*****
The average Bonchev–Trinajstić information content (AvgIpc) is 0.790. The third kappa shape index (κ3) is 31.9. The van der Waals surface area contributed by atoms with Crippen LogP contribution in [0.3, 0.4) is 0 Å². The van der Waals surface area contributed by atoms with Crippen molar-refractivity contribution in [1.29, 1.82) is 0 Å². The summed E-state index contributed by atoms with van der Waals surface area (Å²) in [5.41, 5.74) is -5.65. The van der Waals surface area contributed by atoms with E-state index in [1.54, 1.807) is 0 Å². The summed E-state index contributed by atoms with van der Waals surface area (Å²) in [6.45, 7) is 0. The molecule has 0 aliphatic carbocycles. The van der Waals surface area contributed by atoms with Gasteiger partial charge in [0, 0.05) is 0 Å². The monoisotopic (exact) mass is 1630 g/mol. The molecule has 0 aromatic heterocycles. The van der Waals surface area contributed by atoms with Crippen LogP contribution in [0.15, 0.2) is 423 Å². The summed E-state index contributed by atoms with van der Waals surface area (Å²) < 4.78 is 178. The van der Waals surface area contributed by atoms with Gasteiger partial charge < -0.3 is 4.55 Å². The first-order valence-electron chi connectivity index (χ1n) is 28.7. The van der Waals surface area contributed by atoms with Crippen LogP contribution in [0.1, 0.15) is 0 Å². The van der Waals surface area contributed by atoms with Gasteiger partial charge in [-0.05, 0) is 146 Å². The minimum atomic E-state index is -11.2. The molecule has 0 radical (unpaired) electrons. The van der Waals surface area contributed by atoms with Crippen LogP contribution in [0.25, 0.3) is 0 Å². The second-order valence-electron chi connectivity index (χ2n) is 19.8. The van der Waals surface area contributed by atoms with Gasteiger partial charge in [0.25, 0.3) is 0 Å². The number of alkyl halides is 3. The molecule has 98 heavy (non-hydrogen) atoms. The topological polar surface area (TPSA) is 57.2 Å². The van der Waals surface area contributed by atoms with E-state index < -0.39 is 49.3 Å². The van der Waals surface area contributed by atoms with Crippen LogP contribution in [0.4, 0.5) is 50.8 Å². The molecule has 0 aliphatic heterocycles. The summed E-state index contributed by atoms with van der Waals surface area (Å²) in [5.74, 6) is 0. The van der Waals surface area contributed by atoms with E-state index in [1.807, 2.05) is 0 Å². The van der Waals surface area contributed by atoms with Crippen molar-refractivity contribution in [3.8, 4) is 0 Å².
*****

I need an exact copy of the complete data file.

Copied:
The average Bonchev–Trinajstić information content (AvgIpc) is 0.790. The third kappa shape index (κ3) is 31.9. The van der Waals surface area contributed by atoms with Crippen LogP contribution in [0.3, 0.4) is 0 Å². The van der Waals surface area contributed by atoms with Crippen molar-refractivity contribution in [1.29, 1.82) is 0 Å². The summed E-state index contributed by atoms with van der Waals surface area (Å²) in [5.41, 5.74) is -5.65. The van der Waals surface area contributed by atoms with E-state index in [1.54, 1.807) is 0 Å². The summed E-state index contributed by atoms with van der Waals surface area (Å²) in [6.45, 7) is 0. The molecule has 0 aliphatic carbocycles. The van der Waals surface area contributed by atoms with Gasteiger partial charge in [0, 0.05) is 0 Å². The monoisotopic (exact) mass is 1630 g/mol. The molecule has 0 aromatic heterocycles. The van der Waals surface area contributed by atoms with Crippen LogP contribution in [0.15, 0.2) is 423 Å². The summed E-state index contributed by atoms with van der Waals surface area (Å²) < 4.78 is 178. The van der Waals surface area contributed by atoms with Gasteiger partial charge < -0.3 is 4.55 Å². The first-order valence-electron chi connectivity index (χ1n) is 28.7. The van der Waals surface area contributed by atoms with Crippen LogP contribution in [0.1, 0.15) is 0 Å². The van der Waals surface area contributed by atoms with Gasteiger partial charge in [-0.05, 0) is 146 Å². The minimum atomic E-state index is -11.2. The molecule has 0 radical (unpaired) electrons. The van der Waals surface area contributed by atoms with Crippen LogP contribution in [0.25, 0.3) is 0 Å². The second-order valence-electron chi connectivity index (χ2n) is 19.8. The van der Waals surface area contributed by atoms with Gasteiger partial charge in [0.25, 0.3) is 0 Å². The number of alkyl halides is 3. The molecule has 98 heavy (non-hydrogen) atoms. The topological polar surface area (TPSA) is 57.2 Å². The van der Waals surface area contributed by atoms with E-state index < -0.39 is 49.3 Å². The van der Waals surface area contributed by atoms with Crippen LogP contribution in [0.4, 0.5) is 50.8 Å². The molecule has 0 aliphatic heterocycles. The summed E-state index contributed by atoms with van der Waals surface area (Å²) in [5.74, 6) is 0. The van der Waals surface area contributed by atoms with E-state index in [1.807, 2.05) is 0 Å². The van der Waals surface area contributed by atoms with Crippen molar-refractivity contribution in [3.8, 4) is 0 Å².